More information contact:
Klamath Tribal Chairman, Don Gentry, (541) 783-2219 ext. 100 or email: firstname.lastname@example.org
Endangered Sucker Release- A Small Step Toward a Great Need
Chiloquin, OR.- The U.S. Fish & Wildlife Service is planning on the initial release of a portion of 2,500 Lost River and Shortnose suckers for 2018 on March 20th in the Shoalwater Bay area. Although, the Klamath Tribes appreciate this effort, we feel strongly that in order to be effective this needs to be accomplished on a much larger scale. We also are saddened that we are at the point where artificial propagation is now a necessary step in attempt to save these species from extinction.
The C’waam (Lost River sucker) and Koptu (Shortnose sucker) are essential tribal treaty resources for the Klamath Tribes. In addition to providing for the Tribes’ subsistence, these treaty resources are central to the Tribes’ ability to maintain and exercise their cultural and spiritual practices, which in turn are critical to the physical and social health of tribal families and community. Without these treaty resources, the Tribes do not have the ability to live as Klamath People in the way their Creator intended. The Klamath Tribes have a responsibility to restore and steward the C’waam and Koptu, and other tribal treaty resources, for their current members and future generations.
According to information provided from the Klamath Tribes Aquatic’s Department, endangered Lost River and Shortnose sucker populations in Upper Klamath Lake have been steadily declining since the mid-1990s. There has been no sign of major recruitment into the adult population in over two decades and remaining adult suckers are near the end of their life expectancy. In 2017, a major sucker die-off occurred further reducing population numbers. In fact, Tribal fisheries staff gathered approximately 200 deceased adult endangered suckers from just the Shoalwater Bay area alone during this die-off.
The endangered sucker recovery plan calls for development of a controlled propagation program when sucker populations decline by 75% since 2001. Shortnose sucker populations dropped below this threshold in 2013 and Lost River sucker populations are nearing this level. The USFWS initiated the sucker rearing activity in 2014 and had a goal of producing 10,000 juvenile suckers over 5 years.
Based on population growth modeling, under the current assisted rearing program sucker populations will continue to decline unless a major recruitment event occurs in Upper Klamath Lake. The Klamath Tribes believe that the assisted rearing program must be expanded to rear and release approximately 100,000 2-year old suckers per year. The Klamath Tribal Council believes the following information should be considered when assessing the scope of this issue:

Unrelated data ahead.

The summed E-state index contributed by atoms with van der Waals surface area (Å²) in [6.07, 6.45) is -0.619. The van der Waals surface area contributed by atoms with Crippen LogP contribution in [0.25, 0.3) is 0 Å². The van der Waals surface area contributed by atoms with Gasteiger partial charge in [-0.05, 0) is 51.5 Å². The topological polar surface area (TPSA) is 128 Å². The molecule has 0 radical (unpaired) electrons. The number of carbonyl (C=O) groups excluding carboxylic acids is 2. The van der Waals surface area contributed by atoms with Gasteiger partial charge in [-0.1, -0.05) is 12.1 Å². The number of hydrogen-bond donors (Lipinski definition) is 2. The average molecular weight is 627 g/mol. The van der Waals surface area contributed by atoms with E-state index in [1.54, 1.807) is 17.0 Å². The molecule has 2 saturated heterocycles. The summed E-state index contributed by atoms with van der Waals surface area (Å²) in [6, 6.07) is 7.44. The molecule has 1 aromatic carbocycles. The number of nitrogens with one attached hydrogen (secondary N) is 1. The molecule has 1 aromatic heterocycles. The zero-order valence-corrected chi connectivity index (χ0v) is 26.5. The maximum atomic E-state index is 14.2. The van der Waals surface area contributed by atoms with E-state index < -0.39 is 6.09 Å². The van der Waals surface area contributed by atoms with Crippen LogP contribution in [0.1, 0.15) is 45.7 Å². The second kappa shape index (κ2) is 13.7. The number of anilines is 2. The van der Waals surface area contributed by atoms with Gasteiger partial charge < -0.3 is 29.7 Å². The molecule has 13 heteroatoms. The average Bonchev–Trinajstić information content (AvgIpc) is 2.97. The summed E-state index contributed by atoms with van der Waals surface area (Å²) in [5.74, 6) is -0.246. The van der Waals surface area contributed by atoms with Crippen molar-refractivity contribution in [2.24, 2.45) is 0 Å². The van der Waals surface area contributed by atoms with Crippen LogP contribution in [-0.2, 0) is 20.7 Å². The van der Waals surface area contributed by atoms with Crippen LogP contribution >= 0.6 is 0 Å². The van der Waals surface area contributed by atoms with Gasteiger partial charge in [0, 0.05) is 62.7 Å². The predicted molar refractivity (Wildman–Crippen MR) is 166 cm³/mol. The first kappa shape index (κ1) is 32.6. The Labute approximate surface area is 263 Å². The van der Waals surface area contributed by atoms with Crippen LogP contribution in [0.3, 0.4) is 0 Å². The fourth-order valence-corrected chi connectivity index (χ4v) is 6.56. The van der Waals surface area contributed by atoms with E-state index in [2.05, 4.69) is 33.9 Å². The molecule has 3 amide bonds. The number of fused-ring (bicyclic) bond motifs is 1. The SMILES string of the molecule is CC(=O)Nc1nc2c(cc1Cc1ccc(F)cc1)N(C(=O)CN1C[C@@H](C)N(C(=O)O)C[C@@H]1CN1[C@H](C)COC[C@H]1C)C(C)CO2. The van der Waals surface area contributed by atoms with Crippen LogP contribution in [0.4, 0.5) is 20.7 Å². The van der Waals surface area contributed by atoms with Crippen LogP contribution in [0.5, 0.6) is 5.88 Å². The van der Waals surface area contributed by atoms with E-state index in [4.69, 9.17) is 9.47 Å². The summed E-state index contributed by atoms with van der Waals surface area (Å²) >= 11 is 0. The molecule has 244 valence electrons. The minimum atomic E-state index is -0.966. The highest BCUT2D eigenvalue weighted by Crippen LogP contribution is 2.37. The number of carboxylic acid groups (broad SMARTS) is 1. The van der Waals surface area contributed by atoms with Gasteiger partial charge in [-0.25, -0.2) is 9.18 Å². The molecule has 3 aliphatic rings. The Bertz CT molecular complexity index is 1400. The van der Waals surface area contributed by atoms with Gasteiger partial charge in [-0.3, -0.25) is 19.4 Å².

- The US Fish and Wildlife Service will release its first group of age 2 suckers this spring (2,500).
- Based on funding from Bureau of Reclamation, they propose to rear and release 10,000 age 2 suckers over 5 years (2,000 per year).
- Additional grant funding received by FWS this year provides additional short-term resources to increase the number of fish reared at Gone Fishing to 10,000 per year
- Based on US Fish and Wildlife Service population growth modeling, the assisted rearing program should be expanded to 100,000 age 2 sucker per year just to stabilize the populations at the current levels
- Substantially more than 100,000 fish per year need to be reared and released to get sucker populations on an increasing trend
- The Klamath Tribes submitted a 6 year $2.64 million proposal to rear and release 100,000 age 2 suckers per year because the FWS program is not adequate to keep the sucker populations from going extinct.
Based on a maximum life expectancy of 30 years for Short Nose suckers, extinction could occur in 5-10 years since the current Upper Klamath Lake population is mostly 20 years old and older. The Lost River sucker is in a slightly better position due to a life expectancy of 40 years and a larger existing population, but extinction could still happen in 13-15 years.
The planned release of suckers is a small and welcome step to their recovery, however it is necessary that this effort be expanded significantly. The Klamath Tribes stand ready to coordinate with the appropriate federal entities to assist in addressing this critical need.
# # #